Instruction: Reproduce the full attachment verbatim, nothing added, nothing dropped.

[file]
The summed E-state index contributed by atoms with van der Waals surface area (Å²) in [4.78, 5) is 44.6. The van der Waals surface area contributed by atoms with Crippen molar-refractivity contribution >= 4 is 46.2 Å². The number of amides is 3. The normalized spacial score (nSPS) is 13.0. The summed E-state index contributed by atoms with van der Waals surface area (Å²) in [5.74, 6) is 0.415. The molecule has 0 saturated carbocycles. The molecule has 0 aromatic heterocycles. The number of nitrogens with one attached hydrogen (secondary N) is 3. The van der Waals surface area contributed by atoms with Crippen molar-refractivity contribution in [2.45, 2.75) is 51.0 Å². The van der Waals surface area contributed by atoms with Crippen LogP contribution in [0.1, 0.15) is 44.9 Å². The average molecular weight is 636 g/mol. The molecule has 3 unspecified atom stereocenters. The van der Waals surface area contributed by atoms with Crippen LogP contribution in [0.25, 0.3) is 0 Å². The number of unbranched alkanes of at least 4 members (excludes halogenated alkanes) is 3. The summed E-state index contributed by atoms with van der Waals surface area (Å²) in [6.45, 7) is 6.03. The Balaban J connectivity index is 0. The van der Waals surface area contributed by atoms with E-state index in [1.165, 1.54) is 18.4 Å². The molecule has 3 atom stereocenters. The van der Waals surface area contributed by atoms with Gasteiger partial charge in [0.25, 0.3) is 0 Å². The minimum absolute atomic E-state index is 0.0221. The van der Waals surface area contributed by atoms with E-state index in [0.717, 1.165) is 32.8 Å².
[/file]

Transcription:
The summed E-state index contributed by atoms with van der Waals surface area (Å²) in [4.78, 5) is 44.6. The van der Waals surface area contributed by atoms with Crippen molar-refractivity contribution >= 4 is 46.2 Å². The number of amides is 3. The normalized spacial score (nSPS) is 13.0. The summed E-state index contributed by atoms with van der Waals surface area (Å²) in [5.74, 6) is 0.415. The molecule has 0 saturated carbocycles. The molecule has 0 aromatic heterocycles. The number of nitrogens with one attached hydrogen (secondary N) is 3. The van der Waals surface area contributed by atoms with Crippen molar-refractivity contribution in [2.45, 2.75) is 51.0 Å². The van der Waals surface area contributed by atoms with Crippen LogP contribution in [0.1, 0.15) is 44.9 Å². The average molecular weight is 636 g/mol. The molecule has 3 unspecified atom stereocenters. The van der Waals surface area contributed by atoms with Crippen LogP contribution in [0.25, 0.3) is 0 Å². The number of unbranched alkanes of at least 4 members (excludes halogenated alkanes) is 3. The summed E-state index contributed by atoms with van der Waals surface area (Å²) in [6.45, 7) is 6.03. The Balaban J connectivity index is 0. The van der Waals surface area contributed by atoms with E-state index in [1.165, 1.54) is 18.4 Å². The molecule has 3 atom stereocenters. The van der Waals surface area contributed by atoms with Gasteiger partial charge in [0.25, 0.3) is 0 Å². The minimum absolute atomic E-state index is 0.0221. The van der Waals surface area contributed by atoms with E-state index in [0.717, 1.165) is 32.8 Å².